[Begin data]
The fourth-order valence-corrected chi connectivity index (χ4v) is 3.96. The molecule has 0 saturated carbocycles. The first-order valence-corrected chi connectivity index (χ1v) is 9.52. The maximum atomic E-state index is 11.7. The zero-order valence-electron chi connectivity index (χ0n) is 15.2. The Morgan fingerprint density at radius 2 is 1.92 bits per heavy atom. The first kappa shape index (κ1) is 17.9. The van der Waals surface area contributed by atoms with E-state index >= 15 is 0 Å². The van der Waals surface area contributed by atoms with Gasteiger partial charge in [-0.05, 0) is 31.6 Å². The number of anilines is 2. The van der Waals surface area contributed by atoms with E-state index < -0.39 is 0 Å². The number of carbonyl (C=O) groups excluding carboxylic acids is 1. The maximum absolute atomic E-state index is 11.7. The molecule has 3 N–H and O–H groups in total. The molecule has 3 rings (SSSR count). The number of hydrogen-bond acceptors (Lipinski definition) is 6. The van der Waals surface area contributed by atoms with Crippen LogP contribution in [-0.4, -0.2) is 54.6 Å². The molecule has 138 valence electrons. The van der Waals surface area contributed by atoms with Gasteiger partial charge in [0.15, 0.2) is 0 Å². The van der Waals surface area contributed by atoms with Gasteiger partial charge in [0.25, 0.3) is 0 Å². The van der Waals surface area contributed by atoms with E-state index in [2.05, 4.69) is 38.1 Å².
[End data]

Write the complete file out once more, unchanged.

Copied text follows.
The fourth-order valence-corrected chi connectivity index (χ4v) is 3.96. The molecule has 0 saturated carbocycles. The first-order valence-corrected chi connectivity index (χ1v) is 9.52. The maximum atomic E-state index is 11.7. The zero-order valence-electron chi connectivity index (χ0n) is 15.2. The Morgan fingerprint density at radius 2 is 1.92 bits per heavy atom. The first kappa shape index (κ1) is 17.9. The van der Waals surface area contributed by atoms with E-state index >= 15 is 0 Å². The van der Waals surface area contributed by atoms with Gasteiger partial charge in [-0.05, 0) is 31.6 Å². The number of anilines is 2. The van der Waals surface area contributed by atoms with E-state index < -0.39 is 0 Å². The number of carbonyl (C=O) groups excluding carboxylic acids is 1. The maximum absolute atomic E-state index is 11.7. The molecule has 3 N–H and O–H groups in total. The molecule has 3 rings (SSSR count). The number of hydrogen-bond acceptors (Lipinski definition) is 6. The van der Waals surface area contributed by atoms with Crippen LogP contribution in [-0.4, -0.2) is 54.6 Å². The molecule has 138 valence electrons. The van der Waals surface area contributed by atoms with Gasteiger partial charge in [0.15, 0.2) is 0 Å². The van der Waals surface area contributed by atoms with Gasteiger partial charge in [0.25, 0.3) is 0 Å². The van der Waals surface area contributed by atoms with E-state index in [2.05, 4.69) is 38.1 Å².